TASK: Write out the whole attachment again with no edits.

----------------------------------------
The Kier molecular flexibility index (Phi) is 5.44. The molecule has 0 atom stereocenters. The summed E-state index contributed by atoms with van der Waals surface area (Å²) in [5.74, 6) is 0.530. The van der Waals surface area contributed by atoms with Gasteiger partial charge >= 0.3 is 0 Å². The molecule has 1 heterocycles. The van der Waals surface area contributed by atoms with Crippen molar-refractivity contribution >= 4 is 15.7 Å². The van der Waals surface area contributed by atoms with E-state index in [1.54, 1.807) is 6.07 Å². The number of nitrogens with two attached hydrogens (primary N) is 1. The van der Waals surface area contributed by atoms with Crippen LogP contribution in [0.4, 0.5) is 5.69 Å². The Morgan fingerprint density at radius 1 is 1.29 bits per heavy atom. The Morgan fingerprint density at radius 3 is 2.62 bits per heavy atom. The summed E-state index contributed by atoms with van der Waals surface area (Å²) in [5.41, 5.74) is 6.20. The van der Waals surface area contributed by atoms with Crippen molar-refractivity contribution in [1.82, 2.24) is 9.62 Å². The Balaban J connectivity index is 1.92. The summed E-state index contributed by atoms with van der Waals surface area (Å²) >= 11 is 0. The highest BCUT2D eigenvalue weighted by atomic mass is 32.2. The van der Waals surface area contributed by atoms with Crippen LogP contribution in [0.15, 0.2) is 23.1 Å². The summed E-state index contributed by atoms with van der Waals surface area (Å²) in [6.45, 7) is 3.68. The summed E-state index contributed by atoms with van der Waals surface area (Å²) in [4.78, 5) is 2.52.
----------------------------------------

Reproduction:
The Kier molecular flexibility index (Phi) is 5.44. The molecule has 0 atom stereocenters. The summed E-state index contributed by atoms with van der Waals surface area (Å²) in [5.74, 6) is 0.530. The van der Waals surface area contributed by atoms with Gasteiger partial charge >= 0.3 is 0 Å². The molecule has 1 heterocycles. The van der Waals surface area contributed by atoms with Crippen molar-refractivity contribution >= 4 is 15.7 Å². The van der Waals surface area contributed by atoms with E-state index in [1.54, 1.807) is 6.07 Å². The number of nitrogens with two attached hydrogens (primary N) is 1. The van der Waals surface area contributed by atoms with Crippen LogP contribution in [0.4, 0.5) is 5.69 Å². The Morgan fingerprint density at radius 1 is 1.29 bits per heavy atom. The Morgan fingerprint density at radius 3 is 2.62 bits per heavy atom. The summed E-state index contributed by atoms with van der Waals surface area (Å²) in [5.41, 5.74) is 6.20. The van der Waals surface area contributed by atoms with Crippen molar-refractivity contribution in [1.82, 2.24) is 9.62 Å². The Balaban J connectivity index is 1.92. The summed E-state index contributed by atoms with van der Waals surface area (Å²) >= 11 is 0. The highest BCUT2D eigenvalue weighted by atomic mass is 32.2. The van der Waals surface area contributed by atoms with Crippen LogP contribution in [0.15, 0.2) is 23.1 Å². The summed E-state index contributed by atoms with van der Waals surface area (Å²) in [6.45, 7) is 3.68. The summed E-state index contributed by atoms with van der Waals surface area (Å²) in [4.78, 5) is 2.52.